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Four NMSU Civil Engineering Students Receive $30,000 in Federal Fellowships

Four graduate students in New Mexico State University’s Civil Engineering Department recently were awarded sizable fellowships through the U.S. Department of Transportation’s Federal Highway Administration.

Mark Manning received $10,000, Jose Pasillas Rodriguez and Daniel Diaz each received $7,500, and Abram Lane received $5,000 through the Dwight D. Eisenhower Transportation Fellowship Program.

“The program awards fellowships to students pursuing degrees in transportation-related disciplines,” says the program’s webpage on the USDOT’s website. “This program advances the transportation workforce by attracting the brightest minds to the field through education, research and workforce development.”

The students were nominated for the fellowships by David Jauregui, principal investigator, Brad Weldon and Paola Bandini in the Civil Engineering Department.

“NMSU applied to the USDOT’s fellowship program and we were selected as one of the schools to receive it,” said Monica Lopez, scholarship coordinator in the College of Engineering and campus manager for the fellowship program. “After we were notified, we created an application that was open to the entire university.”

Lopez said this was because the fellowship program is not solely restricted to engineering students, but to any discipline that has to do with transportation.

To be considered for the fellowship program, the students had to submit four recommendation letters, transcripts, resumes, as well as a number of essays, to the department, which then turned over the applications to the federal program to get the fellowships.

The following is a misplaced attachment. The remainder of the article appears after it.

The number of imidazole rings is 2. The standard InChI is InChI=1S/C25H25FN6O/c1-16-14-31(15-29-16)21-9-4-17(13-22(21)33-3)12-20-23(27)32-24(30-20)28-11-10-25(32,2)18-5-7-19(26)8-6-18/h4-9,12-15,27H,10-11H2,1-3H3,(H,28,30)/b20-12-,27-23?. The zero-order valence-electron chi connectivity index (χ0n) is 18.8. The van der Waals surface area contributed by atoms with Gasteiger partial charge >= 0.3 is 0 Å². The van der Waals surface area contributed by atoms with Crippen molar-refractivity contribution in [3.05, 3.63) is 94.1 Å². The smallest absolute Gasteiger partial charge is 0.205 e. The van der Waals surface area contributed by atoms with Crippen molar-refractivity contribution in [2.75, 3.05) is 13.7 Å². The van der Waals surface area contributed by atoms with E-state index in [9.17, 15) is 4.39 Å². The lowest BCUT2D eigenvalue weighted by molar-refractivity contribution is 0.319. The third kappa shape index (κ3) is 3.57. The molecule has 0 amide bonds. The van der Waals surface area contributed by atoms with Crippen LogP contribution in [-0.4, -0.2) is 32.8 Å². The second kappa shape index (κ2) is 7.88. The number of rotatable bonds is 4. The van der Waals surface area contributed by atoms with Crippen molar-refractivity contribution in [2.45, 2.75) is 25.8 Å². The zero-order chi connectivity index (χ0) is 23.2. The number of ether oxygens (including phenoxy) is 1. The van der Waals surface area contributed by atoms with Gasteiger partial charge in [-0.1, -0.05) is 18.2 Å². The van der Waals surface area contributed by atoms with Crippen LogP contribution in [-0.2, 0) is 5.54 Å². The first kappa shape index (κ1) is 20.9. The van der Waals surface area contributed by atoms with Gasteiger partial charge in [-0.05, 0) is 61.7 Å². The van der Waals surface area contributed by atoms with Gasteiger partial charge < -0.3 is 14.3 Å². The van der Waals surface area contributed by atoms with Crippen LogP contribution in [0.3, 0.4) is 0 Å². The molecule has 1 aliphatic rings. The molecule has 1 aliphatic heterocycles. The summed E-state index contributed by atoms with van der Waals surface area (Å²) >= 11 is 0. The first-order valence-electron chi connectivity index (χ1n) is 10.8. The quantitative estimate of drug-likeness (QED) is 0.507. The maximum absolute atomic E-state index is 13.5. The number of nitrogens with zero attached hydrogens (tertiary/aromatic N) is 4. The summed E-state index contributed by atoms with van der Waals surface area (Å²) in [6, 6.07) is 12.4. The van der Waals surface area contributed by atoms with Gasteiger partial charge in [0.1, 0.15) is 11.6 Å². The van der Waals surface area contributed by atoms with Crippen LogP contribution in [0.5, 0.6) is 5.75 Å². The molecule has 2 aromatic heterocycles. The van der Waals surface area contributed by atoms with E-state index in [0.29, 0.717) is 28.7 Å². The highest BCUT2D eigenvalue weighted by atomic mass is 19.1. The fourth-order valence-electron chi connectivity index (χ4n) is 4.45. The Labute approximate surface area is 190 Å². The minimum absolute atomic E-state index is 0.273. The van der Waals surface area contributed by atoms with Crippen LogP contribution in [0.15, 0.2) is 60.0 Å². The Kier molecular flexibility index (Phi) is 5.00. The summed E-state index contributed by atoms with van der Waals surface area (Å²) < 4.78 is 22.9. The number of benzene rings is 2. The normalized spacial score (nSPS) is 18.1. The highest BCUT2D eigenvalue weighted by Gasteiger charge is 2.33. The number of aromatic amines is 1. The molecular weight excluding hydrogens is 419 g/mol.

One essay had to detail their research areas.

“My research involves acoustic emission sensors,” said Lane. “You apply them to a structure—in our case, a bridge—and when a load goes over the bridge, it generates waves and these waves pass through the material of the bridge and the sensors record missteps in the waves, such as cracks. The sensors tell you the health of the bridge and if there’s cracking in the concrete.”

The students also had to submit essays detailing why they chose to pursue careers in civil engineering.

“I started in mechanical engineering but I switched my sophomore year to civil because I wanted to be more involved in infrastructure,” Lane said. “NMSU has a really strong civil engineering program, it does a lot of work with bridges, and that’s what interested me.”

The students will soon submit abstracts to the fellowship program to be considered to give presentations on their research at the program’s Transportation Research Board annual meeting, Jan. 8-12, 2017, in Washington, D.C.

With his fellowship, Lane said he plans to put it toward his tuition, as well as his research, to buy materials such as sensors and software.

“I’d like to thank Monica for helping bring things together and my advisers and the Department of Civil Engineering,” said Lane.

The Eisenhower Fellowship Program was established in 1991 and awards $2 million in fellowships annually. Fellowships are available to students pursuing associate to advanced academic and professional degrees.

NMSU, through the Department of Civil Engineering, was approved by the Federal Highway Administration to host the Dwight David Eisenhower Transportation Fellowship Program –Hispanic Serving Institutions Fellowship for the 2016-2017 Academic Year.

Author:  Billy Huntsman – NMSU